Madison Beer – Silence Between Songs

Pop's vocal technician gets honest...

Madison Beer lays her soul bare in ‘Silence Between Songs.’ Long are the days that the 24-year-old would cover famous hits on her YouTube channel, as now she is creating some of her very own. Beer’s latest effort follows her memoir The Half of It, as she showcases the inner workings of her brain to a larger audience. Yet, her second album also differs from her debut ‘Life Support,’ as it is a little more slow-paced, and switches most of her dance rhythms into theatrical ballads.

As one of the best technical vocalists out there, Madison Beer truly amplifies her strengths. In many of the tracks, she lets out an occasional run. It’s never too much. Always there in the background. This is to make sure that it doesn’t overpower any of the other structures applied to her carefully crafted compositions. The magically soft harmonies, however, seem to have more of an actual purpose. In ‘At Your Worst,’ she uses the repetitive use of the harmonies to let out different versions of herself grasping the reality that is being focused on. 

In all of her glory, she also occasionally dials it down. ‘Envy the Leaves’ sees the singer use her soothing voice, yet it isn’t used at its full-capacity. Therefore, making it all the better. This kind of Snow White-reminiscent timbre often reappears, which gives off an Old-Hollywood-esque quality to the record. 

‘Silence Between Songs’ allows Beer to enter a new phase of her career. No longer afraid of how the media will betray her, albeit very vulnerable at that, she lets every worry go. “All the time I never got to sit / And dream away the hours,” the young star woefully sings in ‘17,’ as the instrumentals lead you in a playful direction while the lyrics focus on her sad story. This is what her second record excels at – perfectly balanced pop ballads. Some of them almost make it impossible not to wish that camp-2010s TV hit Glee was still around. Because yes, Lea Michele’s Rachel Berry would’ve done a killer rendition of ‘Dangerous’ as she would look Cory Monteith’s Finn Hudson right in the eyes as she’d powerfully belt out, “Guess I make love too dangerous.”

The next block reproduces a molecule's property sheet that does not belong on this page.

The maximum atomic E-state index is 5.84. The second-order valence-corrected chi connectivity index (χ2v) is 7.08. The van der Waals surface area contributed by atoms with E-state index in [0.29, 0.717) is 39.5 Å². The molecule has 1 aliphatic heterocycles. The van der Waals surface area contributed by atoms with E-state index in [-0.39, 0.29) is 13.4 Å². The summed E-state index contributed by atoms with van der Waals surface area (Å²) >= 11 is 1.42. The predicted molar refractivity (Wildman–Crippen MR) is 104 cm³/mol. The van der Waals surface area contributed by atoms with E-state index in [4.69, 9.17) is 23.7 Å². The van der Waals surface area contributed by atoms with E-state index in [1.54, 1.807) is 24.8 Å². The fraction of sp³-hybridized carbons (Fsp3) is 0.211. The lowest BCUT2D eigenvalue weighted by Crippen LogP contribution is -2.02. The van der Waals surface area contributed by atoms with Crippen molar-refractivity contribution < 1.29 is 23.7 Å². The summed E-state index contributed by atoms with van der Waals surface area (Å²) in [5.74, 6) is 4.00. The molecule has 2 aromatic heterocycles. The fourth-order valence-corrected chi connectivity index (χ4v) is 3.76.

Ever so raw and delicate, Madison Beer ends her second coming with ‘King of Everything.’ A track that’s not just the perfect way to capture the entire album – it also allows the listener to go away with a feeling of hopefulness through the sadness. It shows that although not everything is going well for the famous artist, there’s an optimism that eventually all will get better. Madison Beer gives her fans a glimpse into her life as she subtly touches on heartbreak, fraught relationships, self-love/hatred, and her complicated history with fame on ‘Silence Between Songs.’ A record with a message that is so authentically her that almost has no other way but to convey a bright but somewhat melancholic future.


Words: Lauren deHollogne

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